3. The "netroots" hubs online are far more than mere blogs; they are switching stations for action, not just opinion--sifting the news and pointing readers to all kinds of tangible political activities. For example, there's a lot more going on on the biggest liberal political site, DailyKos, than meets the eye, and anyone who simply equates that site with its founder, Markos Moulitsas, is missing the big picture.
DailyKos is more like a virtual city than it is just a national blog. Kos's personal contribution, contentwise, is about 1%, in terms of words written, of all the content on his site. Likewise, he probably gets a similarly small fraction of the overall number of comments posted on his site every day. The site gets several thousand diary posts a week, and these are read and rated by thousands more. It's also not just focused on national politics; there are all kinds of sub-communities buried inside it focused on more local concerns. There's even a progressive gardening club that "meets" every Friday where people share pictures and news of their gardens. To talk about a site like DailyKos in the same breath as an old media entity like the Washington Post is to compare apples and oranges.
4. The web is flattening, somewhat, the financing of politics, and to a modest but real degree, reducing the importance of large, maxed-out donors on who can become a viable candidate for office.
At the highest level, we've seen an important shift towards smaller donors, according to a careful analysis by the Campaign Finance Institute. Obama had more than 400K individual contributors, more than Bush and Kerry combined in 2004. And the percentage giving under $1000 were 53%, compared to 40% for Bush and 44% for Kerry. [Details here.]
The Democratic hub Actblue has channeled more than $111 million in contributions to more than 3000 Democratic candidates since its founding in 2004, with a median contribution of $50. The small-donor shift isn't as important in down-ballot races as we'd like, but it definitely is making it easier for candidates and members of Congress who want to take a more maverick approach--from Joe Wilson to Alan Grayson.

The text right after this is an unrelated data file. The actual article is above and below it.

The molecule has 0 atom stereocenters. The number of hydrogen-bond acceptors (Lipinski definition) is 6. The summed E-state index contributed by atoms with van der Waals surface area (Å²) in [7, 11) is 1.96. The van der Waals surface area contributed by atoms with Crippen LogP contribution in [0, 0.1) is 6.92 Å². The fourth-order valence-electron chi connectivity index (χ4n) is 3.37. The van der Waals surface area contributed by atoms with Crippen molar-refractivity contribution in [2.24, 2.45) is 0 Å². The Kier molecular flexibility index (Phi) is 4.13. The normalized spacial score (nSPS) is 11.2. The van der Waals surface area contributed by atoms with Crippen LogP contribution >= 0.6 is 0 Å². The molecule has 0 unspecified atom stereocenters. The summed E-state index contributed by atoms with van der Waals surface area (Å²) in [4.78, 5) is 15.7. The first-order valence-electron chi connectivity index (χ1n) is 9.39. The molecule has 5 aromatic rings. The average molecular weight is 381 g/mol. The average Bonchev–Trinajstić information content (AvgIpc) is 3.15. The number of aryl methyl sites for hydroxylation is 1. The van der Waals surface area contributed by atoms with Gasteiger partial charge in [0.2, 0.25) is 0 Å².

5. As an abundant medium, the web puts far less of a premium on the sound-biting of politics, and indeed often rewards rich political content. I've written about the rise of the "sound-blast" plenty of times and won't repeat that here, but it isn't just about the fact that Obama's second-most viewed video on YouTube is his 37-minute speech on race. Lots of popular political video clips tend to run anywhere from one to three minutes long; we should recognize this as a tremendous improvement in the public discourse.
To conclude, let me just suggest that it is dangerous to make conclusive statements about such a young and dynamic space. Four years ago, YouTube was just starting. Two years ago Twitter was just starting. Now something like 30 million people now have iPhones, and by 2012 the number of Americans with some kind of smartphone will probably be double or triple that. We are just beginning to scratch the surface of what happens when you combine real-time web access with location services with tools that you can carry anywhere in your pocket.